3. The specimen container should be clearly labelled with the patient’s name, date, and time of passage of the specimen.
  4. An amount of stool adequate for parasite examination should be collected and a repeat sample requested if too little is supplied. The smallest quantity that should be accepted is about the size of a pigeon’s egg.
  5. Diarrhoeal specimens, or those containing blood and mucus, should be examined promptly on arrival in the laboratory. The specimens may contain motile amoebic or flagellate trophozoites and may round up and thus be missed if examination is delayed. Where amoebic dysentry is suggested, the laboratory should be informed that a "hot stool" is being supplied so that it can be examined within twenty minutes of being passed.
  6. With the exception of "hot stools" if specimens cannot be examined as soon as they arrive, they should be put in the refrigerator.

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2.9 Visual observation of the faecal sample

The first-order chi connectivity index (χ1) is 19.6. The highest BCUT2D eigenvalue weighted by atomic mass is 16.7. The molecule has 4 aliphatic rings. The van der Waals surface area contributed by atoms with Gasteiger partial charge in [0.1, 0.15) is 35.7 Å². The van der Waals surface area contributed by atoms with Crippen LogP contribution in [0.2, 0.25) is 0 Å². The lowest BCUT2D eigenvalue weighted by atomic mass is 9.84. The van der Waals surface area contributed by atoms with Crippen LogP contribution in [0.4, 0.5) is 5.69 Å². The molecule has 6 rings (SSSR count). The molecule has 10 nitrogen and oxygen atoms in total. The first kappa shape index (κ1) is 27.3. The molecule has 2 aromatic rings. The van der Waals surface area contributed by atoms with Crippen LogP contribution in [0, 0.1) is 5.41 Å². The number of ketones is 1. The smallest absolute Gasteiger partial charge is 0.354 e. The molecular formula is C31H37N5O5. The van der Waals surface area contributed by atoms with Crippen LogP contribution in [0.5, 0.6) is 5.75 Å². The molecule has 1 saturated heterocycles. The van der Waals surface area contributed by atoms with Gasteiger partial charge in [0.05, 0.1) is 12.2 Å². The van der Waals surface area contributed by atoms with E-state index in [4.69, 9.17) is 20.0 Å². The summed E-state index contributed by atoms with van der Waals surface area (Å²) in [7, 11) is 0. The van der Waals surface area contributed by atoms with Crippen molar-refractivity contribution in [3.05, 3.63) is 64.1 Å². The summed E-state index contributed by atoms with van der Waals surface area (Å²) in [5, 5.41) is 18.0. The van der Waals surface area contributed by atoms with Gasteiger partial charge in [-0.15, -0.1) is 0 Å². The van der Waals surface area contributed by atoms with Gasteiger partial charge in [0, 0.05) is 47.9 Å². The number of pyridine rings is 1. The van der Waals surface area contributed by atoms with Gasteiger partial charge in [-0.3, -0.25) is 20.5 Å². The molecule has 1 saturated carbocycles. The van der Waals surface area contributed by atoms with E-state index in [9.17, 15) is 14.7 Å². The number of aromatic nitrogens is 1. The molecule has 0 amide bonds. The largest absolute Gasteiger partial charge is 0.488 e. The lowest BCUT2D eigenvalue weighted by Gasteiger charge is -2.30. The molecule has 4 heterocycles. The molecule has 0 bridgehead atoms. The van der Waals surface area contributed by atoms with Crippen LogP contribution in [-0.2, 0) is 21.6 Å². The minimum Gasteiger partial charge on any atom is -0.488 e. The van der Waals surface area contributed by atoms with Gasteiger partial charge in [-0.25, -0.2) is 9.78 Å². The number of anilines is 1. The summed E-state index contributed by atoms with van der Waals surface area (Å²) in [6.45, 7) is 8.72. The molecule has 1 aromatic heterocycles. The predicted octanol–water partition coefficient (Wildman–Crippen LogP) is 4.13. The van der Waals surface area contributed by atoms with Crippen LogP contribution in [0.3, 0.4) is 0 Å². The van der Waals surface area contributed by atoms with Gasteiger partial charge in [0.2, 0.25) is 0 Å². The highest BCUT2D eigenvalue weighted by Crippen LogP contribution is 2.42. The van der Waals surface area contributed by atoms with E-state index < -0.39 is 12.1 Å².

It is important to observe the macroscopic appearance of the stool as this can give a clue to the type of organisms present. Therefore the consistency; formed, unformed or liquid; the colour and the presence or absence of the exudate are reported. The presence of adult worms can also be seen in a freshly passed stool e.g. adult stage of Ascaris lumbricoides and Enterobius vermicularis. Proglottids of Taenia species can also be seen.

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2.10 Routine procedure for the microscopic examination of faecal samples for parasites

  1. Direct microscopy should be done on all unformed and liquid samples by mixing a small amount of the specimen in 0.9% sodium chloride solution. This permits detection of trophozoites of Entamoeba histolytica and Giardia lamblia. It can also provide information on the content of the stool i.e. the presence of leucocytes and red blood cells.